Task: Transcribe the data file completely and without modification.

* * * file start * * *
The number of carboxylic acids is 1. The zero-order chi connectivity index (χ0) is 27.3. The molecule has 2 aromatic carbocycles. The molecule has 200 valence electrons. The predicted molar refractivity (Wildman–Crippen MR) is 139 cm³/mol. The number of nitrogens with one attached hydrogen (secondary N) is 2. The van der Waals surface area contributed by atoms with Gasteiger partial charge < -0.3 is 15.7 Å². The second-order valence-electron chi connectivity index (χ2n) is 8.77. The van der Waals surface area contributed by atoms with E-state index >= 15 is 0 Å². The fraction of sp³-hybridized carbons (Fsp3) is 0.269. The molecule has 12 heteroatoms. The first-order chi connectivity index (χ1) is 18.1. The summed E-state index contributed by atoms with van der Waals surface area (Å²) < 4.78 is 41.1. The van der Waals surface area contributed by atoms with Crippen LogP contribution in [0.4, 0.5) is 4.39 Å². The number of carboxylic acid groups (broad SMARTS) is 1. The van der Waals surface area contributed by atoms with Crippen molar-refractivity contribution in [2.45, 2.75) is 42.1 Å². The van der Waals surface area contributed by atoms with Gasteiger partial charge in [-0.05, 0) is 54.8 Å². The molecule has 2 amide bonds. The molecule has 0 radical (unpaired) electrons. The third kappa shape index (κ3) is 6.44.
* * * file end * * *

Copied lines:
The number of carboxylic acids is 1. The zero-order chi connectivity index (χ0) is 27.3. The molecule has 2 aromatic carbocycles. The molecule has 200 valence electrons. The predicted molar refractivity (Wildman–Crippen MR) is 139 cm³/mol. The number of nitrogens with one attached hydrogen (secondary N) is 2. The van der Waals surface area contributed by atoms with Gasteiger partial charge < -0.3 is 15.7 Å². The second-order valence-electron chi connectivity index (χ2n) is 8.77. The van der Waals surface area contributed by atoms with E-state index >= 15 is 0 Å². The fraction of sp³-hybridized carbons (Fsp3) is 0.269. The molecule has 12 heteroatoms. The first-order chi connectivity index (χ1) is 18.1. The summed E-state index contributed by atoms with van der Waals surface area (Å²) < 4.78 is 41.1. The van der Waals surface area contributed by atoms with Crippen LogP contribution in [0.4, 0.5) is 4.39 Å². The number of carboxylic acid groups (broad SMARTS) is 1. The van der Waals surface area contributed by atoms with Crippen molar-refractivity contribution in [2.45, 2.75) is 42.1 Å². The van der Waals surface area contributed by atoms with Gasteiger partial charge in [-0.05, 0) is 54.8 Å². The molecule has 2 amide bonds. The molecule has 0 radical (unpaired) electrons. The third kappa shape index (κ3) is 6.44.